Home / OPINION / Analysis / Israel needs an exit strategy -Can US help?

Israel needs an exit strategy -Can US help?

Print Friendly, PDF & Email

Israel needs an exit strategy, if past experiences in Lebanon and Gaza gave any lessons, writes M.K. Bhadrakumar, Indian Ambassador and prominent international observer.

One, the Biden Administration will be seen as backing Israel to the hilt by way of meeting its security needs but Washington will not be drawn into the forthcoming Gaza operations except to arrange exit routes in the south for hapless civilians fleeing the conflict zone.

Two, Washington’s top priority at the moment is on engaging with the regional states who wield influence with Hamas to negotiate the hostage issue. Fourteen US citizens in Israel remain unaccounted for. (White House confirmed that the death toll in the fighting now includes at least 27 Americans.)

Three, the US will coordinate with the regional states to prevent any escalation in the situation to widen the conflict on the part of Hezbollah. Although the US cannot and will not stop Israeli leadership on its tracks apropos the imminent Gaza operation, it remains unconvinced.

That is to say, despite the massive show of force off the waters of Israel, with the deployment of two aircraft carriers along with destroyers and other naval assets and fighter jets off the waters of Israel, the Biden Administration is profoundly uneasy about any escalation of the conflict into a wider war. If the US senses that this is a catastrophe that  Israel allowed to happen, that remains a strictly private thought.

Even as Blinken was heading for Tel Aviv, US House Foreign Affairs Committee Chairman Michael McCaul told reporters in Washington on Wednesday following a closed-door intelligence briefing that “We know that Egypt has warned the Israelis three days prior that an event like this could happen. I don’t want to get too much into classified, but a warning was given. I think the question was at what level.”

That said, the US cannot afford to watch passively. Washington has no choice but to limit the expected fighting in the coming days and weeks in Gaza to ensure that it does not spread to other areas. Thus, the US force projection specifically serves as a deterrent to Hezbollah, which possesses a vast armoury of 150,000 missiles that can be launched at major cities in Israel, potentially leading to a broader war not only in Gaza but also in Lebanon, drawing others into the conflict.

Through the past four decades, the US and Iran have made a fine art of communicating with each other in dangerous times to set ground rules to avoid confrontation. This time around too, it is happening.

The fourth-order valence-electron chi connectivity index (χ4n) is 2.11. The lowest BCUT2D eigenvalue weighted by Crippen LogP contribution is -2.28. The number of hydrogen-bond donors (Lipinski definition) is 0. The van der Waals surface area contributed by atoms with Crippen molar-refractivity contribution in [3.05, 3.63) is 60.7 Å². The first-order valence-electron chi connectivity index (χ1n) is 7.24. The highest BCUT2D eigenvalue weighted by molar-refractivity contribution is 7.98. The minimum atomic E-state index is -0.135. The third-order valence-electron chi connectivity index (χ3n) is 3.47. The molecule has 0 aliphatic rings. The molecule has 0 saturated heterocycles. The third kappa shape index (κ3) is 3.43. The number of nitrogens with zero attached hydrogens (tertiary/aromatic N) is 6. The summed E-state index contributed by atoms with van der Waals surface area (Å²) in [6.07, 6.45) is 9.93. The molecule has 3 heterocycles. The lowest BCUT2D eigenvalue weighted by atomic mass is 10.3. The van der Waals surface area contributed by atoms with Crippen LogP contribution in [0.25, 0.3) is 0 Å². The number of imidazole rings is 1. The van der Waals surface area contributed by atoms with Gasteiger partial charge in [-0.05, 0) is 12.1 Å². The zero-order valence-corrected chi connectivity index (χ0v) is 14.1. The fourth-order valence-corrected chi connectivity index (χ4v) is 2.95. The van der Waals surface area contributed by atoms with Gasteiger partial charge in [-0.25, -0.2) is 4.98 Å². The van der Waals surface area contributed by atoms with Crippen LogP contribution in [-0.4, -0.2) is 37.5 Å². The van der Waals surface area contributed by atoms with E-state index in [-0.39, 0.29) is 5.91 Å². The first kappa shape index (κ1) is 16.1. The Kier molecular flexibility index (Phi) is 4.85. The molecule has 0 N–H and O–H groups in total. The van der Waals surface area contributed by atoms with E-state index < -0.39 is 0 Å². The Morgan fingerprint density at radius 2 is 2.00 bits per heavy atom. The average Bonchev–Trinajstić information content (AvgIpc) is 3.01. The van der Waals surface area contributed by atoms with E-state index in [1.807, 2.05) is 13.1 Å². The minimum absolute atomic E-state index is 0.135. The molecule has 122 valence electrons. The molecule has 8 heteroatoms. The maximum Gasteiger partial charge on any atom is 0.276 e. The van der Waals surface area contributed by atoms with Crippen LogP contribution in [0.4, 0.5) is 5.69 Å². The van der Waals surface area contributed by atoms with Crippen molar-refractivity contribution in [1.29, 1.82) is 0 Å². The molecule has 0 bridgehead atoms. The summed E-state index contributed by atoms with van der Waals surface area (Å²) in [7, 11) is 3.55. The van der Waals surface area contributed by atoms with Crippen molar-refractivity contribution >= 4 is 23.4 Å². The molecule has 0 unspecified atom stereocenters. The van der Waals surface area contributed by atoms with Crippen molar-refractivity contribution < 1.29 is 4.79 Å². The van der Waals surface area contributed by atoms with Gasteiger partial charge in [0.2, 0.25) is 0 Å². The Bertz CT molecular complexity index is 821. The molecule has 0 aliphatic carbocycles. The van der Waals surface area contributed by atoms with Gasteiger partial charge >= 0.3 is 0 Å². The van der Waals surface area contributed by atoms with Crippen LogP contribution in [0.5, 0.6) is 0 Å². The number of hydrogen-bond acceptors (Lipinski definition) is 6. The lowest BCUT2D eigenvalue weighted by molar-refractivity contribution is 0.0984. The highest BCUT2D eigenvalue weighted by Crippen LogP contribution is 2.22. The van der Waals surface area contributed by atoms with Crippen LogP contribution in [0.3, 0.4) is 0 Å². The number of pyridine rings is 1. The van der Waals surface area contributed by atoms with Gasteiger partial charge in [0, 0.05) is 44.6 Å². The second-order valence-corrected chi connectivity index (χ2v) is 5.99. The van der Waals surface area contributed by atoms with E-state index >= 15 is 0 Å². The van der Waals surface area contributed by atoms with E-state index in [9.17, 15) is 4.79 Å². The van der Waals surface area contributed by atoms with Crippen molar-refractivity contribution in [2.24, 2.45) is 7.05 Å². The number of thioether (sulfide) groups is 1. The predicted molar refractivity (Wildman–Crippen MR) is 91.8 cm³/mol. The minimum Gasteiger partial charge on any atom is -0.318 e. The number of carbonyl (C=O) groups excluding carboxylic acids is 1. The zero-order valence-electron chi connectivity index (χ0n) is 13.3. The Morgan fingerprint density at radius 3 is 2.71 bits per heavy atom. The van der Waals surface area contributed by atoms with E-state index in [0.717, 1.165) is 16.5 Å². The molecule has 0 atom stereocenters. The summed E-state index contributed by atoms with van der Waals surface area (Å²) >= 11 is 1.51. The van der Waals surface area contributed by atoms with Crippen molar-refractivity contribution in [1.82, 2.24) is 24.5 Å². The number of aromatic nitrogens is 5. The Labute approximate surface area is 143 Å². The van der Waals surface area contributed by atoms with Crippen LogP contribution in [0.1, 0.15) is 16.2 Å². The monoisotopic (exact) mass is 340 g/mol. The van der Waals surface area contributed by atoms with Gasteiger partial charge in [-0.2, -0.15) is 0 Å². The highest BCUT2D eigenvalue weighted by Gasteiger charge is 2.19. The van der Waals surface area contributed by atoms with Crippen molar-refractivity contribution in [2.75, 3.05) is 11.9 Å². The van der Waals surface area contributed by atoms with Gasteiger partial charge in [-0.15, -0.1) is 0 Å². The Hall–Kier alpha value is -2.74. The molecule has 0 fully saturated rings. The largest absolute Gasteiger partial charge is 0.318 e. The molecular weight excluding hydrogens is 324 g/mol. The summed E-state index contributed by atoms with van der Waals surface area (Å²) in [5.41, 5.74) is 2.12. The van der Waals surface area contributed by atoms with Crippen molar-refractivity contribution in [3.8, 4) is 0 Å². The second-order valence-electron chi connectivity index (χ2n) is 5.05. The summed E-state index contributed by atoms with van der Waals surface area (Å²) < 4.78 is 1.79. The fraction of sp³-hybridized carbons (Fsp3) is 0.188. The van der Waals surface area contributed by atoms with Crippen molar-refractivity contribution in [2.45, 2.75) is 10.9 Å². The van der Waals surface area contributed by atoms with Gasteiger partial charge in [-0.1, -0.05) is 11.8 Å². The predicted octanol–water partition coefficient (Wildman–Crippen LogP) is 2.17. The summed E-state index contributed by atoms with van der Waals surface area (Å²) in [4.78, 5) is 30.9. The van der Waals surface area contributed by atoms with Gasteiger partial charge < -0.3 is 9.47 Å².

Yet, the big question is, how far the Biden Administration would be confident about the success of any Israeli military incursion into Gaza. During the press conference in Tel Aviv, Blinken underscored in a subtle way the importance of “lessons” learnt from past experiences. The point is, Israel will be involved in urban warfare in a densely populated area with a population of 2.1 million people.

More importantly, Israel needs an exit strategy, if past experiences in Lebanon and Gaza gave any lessons. Colin Powell’s Pottery Barn rule comes into play — ‘You break it, you own it.’

An extended occupation of Gaza will be an extremely dangerous outcome fraught with great risks, given the deep economic, religious, and social roots that Hamas enjoys. Suffice to say, the Israeli military will be hard-pressed to show “success” and head for the exit door.

Besides, if other Palestinian groups and organisations in the West Bank make decisions that advance Hamas’s strategic goals, all bets are off, as Israeli military will face a two-front war. In fact, the conditions for a third intifada do exist in West Bank.

Again, in a worst case scenario, it cannot be ruled out that the Arab Israeli population may draw inspiration from Hamas, and if their violent eruption in 2021 is anything to go by, the long-term viability of the state of Israel will be put to test.

Suffice to say, the best solution lies in a paradigm shift in the Israeli statecraft away from its primacy on coercion and brutal force. Blinken’s remarks suggested that the US hopes that when the dust settles down, with the helping hand of friendly Arab countries such as Saudi Arabia, the UAE, Egypt and Jordan, a turnaround to calm the situation and reach a ceasefire might be possible.

Of course, the longer that takes, the greater the strain it will put on the US-Israeli ties and the harder it will become for the Biden Administration to maintain an equilibrium in what is already a troubled relationship with Netanyahu. Fundamentally, Israel needs to come terms with the new reality that they are no longer invincible or the dominant power in the West Asian region, M.K. Bhadrakumar stresses.